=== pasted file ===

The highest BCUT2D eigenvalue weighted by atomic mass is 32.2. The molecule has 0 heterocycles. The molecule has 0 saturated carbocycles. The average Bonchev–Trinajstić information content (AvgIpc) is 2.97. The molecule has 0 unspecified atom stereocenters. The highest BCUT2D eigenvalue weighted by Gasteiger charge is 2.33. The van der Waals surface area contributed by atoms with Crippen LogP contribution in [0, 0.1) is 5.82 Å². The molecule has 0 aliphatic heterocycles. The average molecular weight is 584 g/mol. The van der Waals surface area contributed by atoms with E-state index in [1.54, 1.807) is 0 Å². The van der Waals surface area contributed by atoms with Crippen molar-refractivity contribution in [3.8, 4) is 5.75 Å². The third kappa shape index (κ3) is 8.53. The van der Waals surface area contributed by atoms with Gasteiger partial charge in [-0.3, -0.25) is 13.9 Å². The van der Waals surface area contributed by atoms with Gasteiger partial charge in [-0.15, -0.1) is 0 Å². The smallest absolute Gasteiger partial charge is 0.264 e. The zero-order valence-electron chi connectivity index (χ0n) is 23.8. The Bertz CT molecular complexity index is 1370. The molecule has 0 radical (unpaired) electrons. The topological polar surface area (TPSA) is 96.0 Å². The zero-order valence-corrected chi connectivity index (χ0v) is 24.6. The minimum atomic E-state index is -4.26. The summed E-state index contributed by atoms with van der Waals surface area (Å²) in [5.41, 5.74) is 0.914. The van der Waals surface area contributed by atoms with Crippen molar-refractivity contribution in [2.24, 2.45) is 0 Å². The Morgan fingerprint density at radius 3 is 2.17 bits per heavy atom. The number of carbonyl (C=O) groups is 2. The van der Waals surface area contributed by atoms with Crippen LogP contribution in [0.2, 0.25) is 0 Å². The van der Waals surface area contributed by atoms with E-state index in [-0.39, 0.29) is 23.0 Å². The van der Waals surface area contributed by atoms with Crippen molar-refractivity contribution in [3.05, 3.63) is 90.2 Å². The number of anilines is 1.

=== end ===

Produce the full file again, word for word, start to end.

The highest BCUT2D eigenvalue weighted by atomic mass is 32.2. The molecule has 0 heterocycles. The molecule has 0 saturated carbocycles. The average Bonchev–Trinajstić information content (AvgIpc) is 2.97. The molecule has 0 unspecified atom stereocenters. The highest BCUT2D eigenvalue weighted by Gasteiger charge is 2.33. The van der Waals surface area contributed by atoms with Crippen LogP contribution in [0, 0.1) is 5.82 Å². The molecule has 0 aliphatic heterocycles. The average molecular weight is 584 g/mol. The van der Waals surface area contributed by atoms with E-state index in [1.54, 1.807) is 0 Å². The van der Waals surface area contributed by atoms with Crippen molar-refractivity contribution in [3.8, 4) is 5.75 Å². The third kappa shape index (κ3) is 8.53. The van der Waals surface area contributed by atoms with Gasteiger partial charge in [-0.3, -0.25) is 13.9 Å². The van der Waals surface area contributed by atoms with Gasteiger partial charge in [-0.15, -0.1) is 0 Å². The smallest absolute Gasteiger partial charge is 0.264 e. The zero-order valence-electron chi connectivity index (χ0n) is 23.8. The Bertz CT molecular complexity index is 1370. The molecule has 0 radical (unpaired) electrons. The topological polar surface area (TPSA) is 96.0 Å². The zero-order valence-corrected chi connectivity index (χ0v) is 24.6. The minimum atomic E-state index is -4.26. The summed E-state index contributed by atoms with van der Waals surface area (Å²) in [5.41, 5.74) is 0.914. The van der Waals surface area contributed by atoms with Crippen molar-refractivity contribution in [2.24, 2.45) is 0 Å². The Morgan fingerprint density at radius 3 is 2.17 bits per heavy atom. The number of carbonyl (C=O) groups is 2. The van der Waals surface area contributed by atoms with Crippen LogP contribution in [0.2, 0.25) is 0 Å². The van der Waals surface area contributed by atoms with E-state index in [-0.39, 0.29) is 23.0 Å². The van der Waals surface area contributed by atoms with Crippen molar-refractivity contribution in [3.05, 3.63) is 90.2 Å². The number of anilines is 1.